Letters to Prison

I've had several opportunities to interact with people in prison who have reached out to me via letters. I love getting letters from people in prison because they always ask important questions - about seeing real, practical change in their lives.

It's my honor to respond and (I hope) provide some valuable teaching and encouragement to people who I think Jesus would have always made time for in his schedule.

Recently, I received such a letter. It was the first letter from a person who got my info from another inmate. As it was closely connected with a topic I've been wrestling with in my own life recently, I've decided to share the contents without revealing any personal information of my contact.

The topic is simple: my new friend wants to live a healthier life - "finding God and sticking to it!" is how they phrased it.

I nodded my head, because I feel the same way. I'm tired of all the talking about faith I do. The most important aspect of Christianity is not talk, but rather transformation. I've been doing an inventory and looking for places where I don't see the results of the transformation of the Holy Spirit. It's difficult and very necessary. Without doing this, I can quickly and easily become nothing more than an empty shell - the very definition of a hypocrite.

With that perspective, here is what I wrote, which, while being addressed to the person who invited me into a conversation, is probably aimed at myself more than anyone else:



I received your letter this past week. I’m glad to have heard from you.  Having visited the church where I am a pastor, I’m certainly glad you felt you could reach out to me in your desire to build some healthy relationships and community around you.

I wish I had magic words that would give you exactly what you’re looking for: sticking to the healthier life Jesus calls us toward - away from our selfish, sinful desires; and instead toward true happiness and peace and joy. Unfortunately, I don’t have words which make it easy.

I’ve learned in my life that there are no shortcuts when it comes to being a follower of Jesus. I think Jesus really means it when he says, “The highway to hell is broad, and its gate is wide for the many who choose that way. But the gateway to life is very narrow and the road is difficult, and only a few ever find it.” (Matthew 7:13-14)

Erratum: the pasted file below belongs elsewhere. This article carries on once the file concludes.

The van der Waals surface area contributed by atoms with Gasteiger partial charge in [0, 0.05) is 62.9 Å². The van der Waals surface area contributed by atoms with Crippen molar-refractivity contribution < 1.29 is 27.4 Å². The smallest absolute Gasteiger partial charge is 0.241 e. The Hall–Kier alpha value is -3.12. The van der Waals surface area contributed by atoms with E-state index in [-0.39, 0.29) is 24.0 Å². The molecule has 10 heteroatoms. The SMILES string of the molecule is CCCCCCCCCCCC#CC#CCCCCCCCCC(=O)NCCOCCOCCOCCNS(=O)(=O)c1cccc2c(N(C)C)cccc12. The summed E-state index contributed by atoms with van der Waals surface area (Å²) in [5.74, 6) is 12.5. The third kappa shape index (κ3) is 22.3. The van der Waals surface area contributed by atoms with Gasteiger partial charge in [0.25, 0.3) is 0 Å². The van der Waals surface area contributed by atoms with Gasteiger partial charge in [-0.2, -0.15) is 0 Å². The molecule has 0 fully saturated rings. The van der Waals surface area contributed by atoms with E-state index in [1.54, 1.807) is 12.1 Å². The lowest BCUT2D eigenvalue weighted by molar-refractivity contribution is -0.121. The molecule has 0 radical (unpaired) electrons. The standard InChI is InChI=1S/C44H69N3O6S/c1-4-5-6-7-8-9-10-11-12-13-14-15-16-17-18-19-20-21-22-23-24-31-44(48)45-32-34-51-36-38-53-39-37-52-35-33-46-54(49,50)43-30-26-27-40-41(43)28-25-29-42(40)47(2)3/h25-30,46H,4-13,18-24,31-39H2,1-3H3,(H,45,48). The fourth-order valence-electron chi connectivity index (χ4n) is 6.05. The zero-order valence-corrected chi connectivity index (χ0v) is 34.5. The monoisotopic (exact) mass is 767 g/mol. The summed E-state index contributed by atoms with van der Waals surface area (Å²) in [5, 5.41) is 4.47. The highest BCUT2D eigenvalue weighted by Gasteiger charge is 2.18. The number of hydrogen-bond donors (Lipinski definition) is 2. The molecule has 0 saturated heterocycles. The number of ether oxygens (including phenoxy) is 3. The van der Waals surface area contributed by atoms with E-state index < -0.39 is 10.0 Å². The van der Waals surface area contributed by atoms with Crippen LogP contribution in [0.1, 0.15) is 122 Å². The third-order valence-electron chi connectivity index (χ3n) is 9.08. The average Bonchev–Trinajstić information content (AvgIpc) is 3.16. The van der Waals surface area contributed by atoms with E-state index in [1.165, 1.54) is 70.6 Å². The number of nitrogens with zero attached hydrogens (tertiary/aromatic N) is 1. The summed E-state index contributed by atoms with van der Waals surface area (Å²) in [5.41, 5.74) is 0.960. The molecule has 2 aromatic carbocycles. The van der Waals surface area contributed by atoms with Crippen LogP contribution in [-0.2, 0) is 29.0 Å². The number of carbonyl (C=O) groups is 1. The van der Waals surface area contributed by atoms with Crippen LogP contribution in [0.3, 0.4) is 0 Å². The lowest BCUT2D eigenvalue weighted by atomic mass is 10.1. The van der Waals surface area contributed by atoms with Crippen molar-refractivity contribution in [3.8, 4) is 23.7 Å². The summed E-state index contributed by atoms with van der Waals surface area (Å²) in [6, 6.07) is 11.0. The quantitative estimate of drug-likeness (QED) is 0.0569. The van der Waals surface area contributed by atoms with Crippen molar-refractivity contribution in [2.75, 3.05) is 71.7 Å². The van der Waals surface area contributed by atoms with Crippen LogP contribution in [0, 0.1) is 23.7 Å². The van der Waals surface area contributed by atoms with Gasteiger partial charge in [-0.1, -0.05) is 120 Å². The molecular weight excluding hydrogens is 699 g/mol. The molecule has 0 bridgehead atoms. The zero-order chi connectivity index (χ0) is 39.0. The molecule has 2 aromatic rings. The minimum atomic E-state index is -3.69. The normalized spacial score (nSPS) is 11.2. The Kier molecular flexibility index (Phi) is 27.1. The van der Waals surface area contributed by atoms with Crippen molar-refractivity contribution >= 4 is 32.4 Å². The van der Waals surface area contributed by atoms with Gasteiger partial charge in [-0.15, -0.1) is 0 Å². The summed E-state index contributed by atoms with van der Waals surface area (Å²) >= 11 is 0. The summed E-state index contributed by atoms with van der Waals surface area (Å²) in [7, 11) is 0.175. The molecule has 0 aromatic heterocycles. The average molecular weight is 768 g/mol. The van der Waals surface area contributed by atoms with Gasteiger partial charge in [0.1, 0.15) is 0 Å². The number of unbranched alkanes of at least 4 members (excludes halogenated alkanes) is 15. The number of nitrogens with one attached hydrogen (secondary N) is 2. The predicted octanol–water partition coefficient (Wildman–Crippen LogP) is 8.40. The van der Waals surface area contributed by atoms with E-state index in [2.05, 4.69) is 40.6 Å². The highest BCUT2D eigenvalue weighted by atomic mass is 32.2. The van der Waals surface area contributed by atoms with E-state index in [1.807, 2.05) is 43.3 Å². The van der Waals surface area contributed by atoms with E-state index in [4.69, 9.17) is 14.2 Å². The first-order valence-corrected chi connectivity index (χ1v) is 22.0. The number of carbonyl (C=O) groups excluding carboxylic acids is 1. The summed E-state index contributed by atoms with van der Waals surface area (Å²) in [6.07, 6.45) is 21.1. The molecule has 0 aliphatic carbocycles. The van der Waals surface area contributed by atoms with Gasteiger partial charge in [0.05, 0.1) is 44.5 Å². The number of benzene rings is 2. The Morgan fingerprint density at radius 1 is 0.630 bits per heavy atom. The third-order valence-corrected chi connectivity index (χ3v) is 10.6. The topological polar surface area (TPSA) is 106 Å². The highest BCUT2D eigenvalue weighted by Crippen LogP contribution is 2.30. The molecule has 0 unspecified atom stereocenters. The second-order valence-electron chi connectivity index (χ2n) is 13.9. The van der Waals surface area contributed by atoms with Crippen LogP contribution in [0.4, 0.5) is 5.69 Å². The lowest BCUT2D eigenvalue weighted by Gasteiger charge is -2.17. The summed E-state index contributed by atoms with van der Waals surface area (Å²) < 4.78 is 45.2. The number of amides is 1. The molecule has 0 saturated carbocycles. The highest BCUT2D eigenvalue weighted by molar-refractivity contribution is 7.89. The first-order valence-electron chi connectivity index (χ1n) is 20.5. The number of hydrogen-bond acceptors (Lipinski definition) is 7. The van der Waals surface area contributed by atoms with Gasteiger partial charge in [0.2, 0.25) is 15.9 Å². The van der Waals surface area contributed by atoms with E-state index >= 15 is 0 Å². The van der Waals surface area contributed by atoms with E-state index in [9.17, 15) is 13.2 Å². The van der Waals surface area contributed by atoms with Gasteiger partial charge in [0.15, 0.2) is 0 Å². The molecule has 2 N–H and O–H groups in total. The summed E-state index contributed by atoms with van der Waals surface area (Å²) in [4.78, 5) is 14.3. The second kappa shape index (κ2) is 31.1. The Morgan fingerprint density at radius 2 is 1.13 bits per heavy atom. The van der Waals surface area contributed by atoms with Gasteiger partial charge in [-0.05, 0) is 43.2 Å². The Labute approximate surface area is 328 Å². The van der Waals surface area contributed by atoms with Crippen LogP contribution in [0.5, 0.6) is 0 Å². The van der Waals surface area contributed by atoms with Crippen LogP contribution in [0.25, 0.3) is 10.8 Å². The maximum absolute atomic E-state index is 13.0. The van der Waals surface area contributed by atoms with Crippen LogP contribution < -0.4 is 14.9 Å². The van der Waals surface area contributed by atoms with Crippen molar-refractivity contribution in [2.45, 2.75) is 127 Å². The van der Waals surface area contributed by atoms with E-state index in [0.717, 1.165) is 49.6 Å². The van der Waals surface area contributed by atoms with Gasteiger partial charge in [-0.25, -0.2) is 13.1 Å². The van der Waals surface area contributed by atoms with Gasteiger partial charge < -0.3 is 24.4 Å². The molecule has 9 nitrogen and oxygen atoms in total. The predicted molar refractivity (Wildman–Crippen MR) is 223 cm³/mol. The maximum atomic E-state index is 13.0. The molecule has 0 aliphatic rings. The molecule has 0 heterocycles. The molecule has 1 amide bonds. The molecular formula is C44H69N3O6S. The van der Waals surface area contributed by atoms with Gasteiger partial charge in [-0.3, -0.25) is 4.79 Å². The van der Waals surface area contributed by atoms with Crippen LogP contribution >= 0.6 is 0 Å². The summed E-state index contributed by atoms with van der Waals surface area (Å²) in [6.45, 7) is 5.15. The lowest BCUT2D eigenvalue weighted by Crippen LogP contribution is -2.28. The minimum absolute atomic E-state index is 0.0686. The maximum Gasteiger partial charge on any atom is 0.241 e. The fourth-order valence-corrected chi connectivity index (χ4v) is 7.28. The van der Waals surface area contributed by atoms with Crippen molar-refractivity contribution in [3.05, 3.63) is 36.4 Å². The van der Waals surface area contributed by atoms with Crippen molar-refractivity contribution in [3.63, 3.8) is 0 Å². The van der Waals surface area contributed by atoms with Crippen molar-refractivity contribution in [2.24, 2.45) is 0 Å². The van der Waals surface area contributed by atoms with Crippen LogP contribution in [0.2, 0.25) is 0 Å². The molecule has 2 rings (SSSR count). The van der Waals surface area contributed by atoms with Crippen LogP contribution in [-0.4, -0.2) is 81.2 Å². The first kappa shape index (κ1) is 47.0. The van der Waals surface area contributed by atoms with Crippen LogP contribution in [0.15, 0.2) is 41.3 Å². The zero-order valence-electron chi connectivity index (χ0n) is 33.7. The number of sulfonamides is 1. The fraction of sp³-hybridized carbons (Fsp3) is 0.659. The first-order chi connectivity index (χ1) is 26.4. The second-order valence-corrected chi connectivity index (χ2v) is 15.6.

But it’s not hard for the reasons we tend to think. See, God isn’t watching us a long way off in heaven and just getting ticked every time we screw up, shouting ‘Come on! What’s wrong with you?’.

Instead, Jesus died on the cross to pay the penalty for our sins. He solved the problem that we were never going to be able to solve: to not only stop doing wrong, but to somehow makeup for all the wrong we had already done.

So the ‘gateway to life’ Jesus talks about isn’t about you or me or anybody else being perfect from now on. We’re broken people, and that just isn’t an option.

Instead, this narrow gateway to life is about us accepting what Jesus has done for us, and letting him fill our hearts with his spirit. In other words, we have to give up our control over our lives and ask God to transform us from the inside out.

I don’t know about you, but I’m terrible at not being in control. I want to make all the decisions about my life. I’ve never personally been in jail or prison, but I don’t think I would like being constantly told what to do very much.

Yet, the writing in the Bible makes it clear that I’m going to have to get comfortable with the idea that it’s not about me, but it’s about God.

A man named Paul (he was an apostle) wrote this:

But the Holy Spirit produces this kind of fruit in our lives: love, joy, peace, patience, kindness, goodness, faithfulness, gentleness, and self-control. There is no law against these things! (Galatians 5:22-23)